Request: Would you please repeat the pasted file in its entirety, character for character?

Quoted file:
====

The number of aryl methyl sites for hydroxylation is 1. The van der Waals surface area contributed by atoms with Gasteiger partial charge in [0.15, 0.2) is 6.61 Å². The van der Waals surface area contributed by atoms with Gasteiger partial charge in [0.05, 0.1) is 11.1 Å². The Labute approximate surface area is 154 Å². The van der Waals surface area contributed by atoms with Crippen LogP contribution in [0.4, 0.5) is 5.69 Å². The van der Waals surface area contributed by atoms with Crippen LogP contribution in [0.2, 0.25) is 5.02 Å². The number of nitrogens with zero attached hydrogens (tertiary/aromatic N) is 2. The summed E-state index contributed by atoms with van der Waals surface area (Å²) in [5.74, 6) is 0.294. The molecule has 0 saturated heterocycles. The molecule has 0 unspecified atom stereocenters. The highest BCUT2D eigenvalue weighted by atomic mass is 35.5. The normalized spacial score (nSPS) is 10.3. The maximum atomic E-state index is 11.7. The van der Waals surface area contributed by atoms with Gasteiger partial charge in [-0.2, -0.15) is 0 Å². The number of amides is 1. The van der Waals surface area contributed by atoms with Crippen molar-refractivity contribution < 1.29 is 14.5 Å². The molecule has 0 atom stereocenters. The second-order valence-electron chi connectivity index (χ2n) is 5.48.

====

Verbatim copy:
The number of aryl methyl sites for hydroxylation is 1. The van der Waals surface area contributed by atoms with Gasteiger partial charge in [0.15, 0.2) is 6.61 Å². The van der Waals surface area contributed by atoms with Gasteiger partial charge in [0.05, 0.1) is 11.1 Å². The Labute approximate surface area is 154 Å². The van der Waals surface area contributed by atoms with Crippen LogP contribution in [0.4, 0.5) is 5.69 Å². The van der Waals surface area contributed by atoms with Crippen LogP contribution in [0.2, 0.25) is 5.02 Å². The number of nitrogens with zero attached hydrogens (tertiary/aromatic N) is 2. The summed E-state index contributed by atoms with van der Waals surface area (Å²) in [5.74, 6) is 0.294. The molecule has 0 saturated heterocycles. The molecule has 0 unspecified atom stereocenters. The highest BCUT2D eigenvalue weighted by atomic mass is 35.5. The normalized spacial score (nSPS) is 10.3. The maximum atomic E-state index is 11.7. The van der Waals surface area contributed by atoms with Gasteiger partial charge in [-0.2, -0.15) is 0 Å². The number of amides is 1. The van der Waals surface area contributed by atoms with Crippen molar-refractivity contribution < 1.29 is 14.5 Å². The molecule has 0 atom stereocenters. The second-order valence-electron chi connectivity index (χ2n) is 5.48.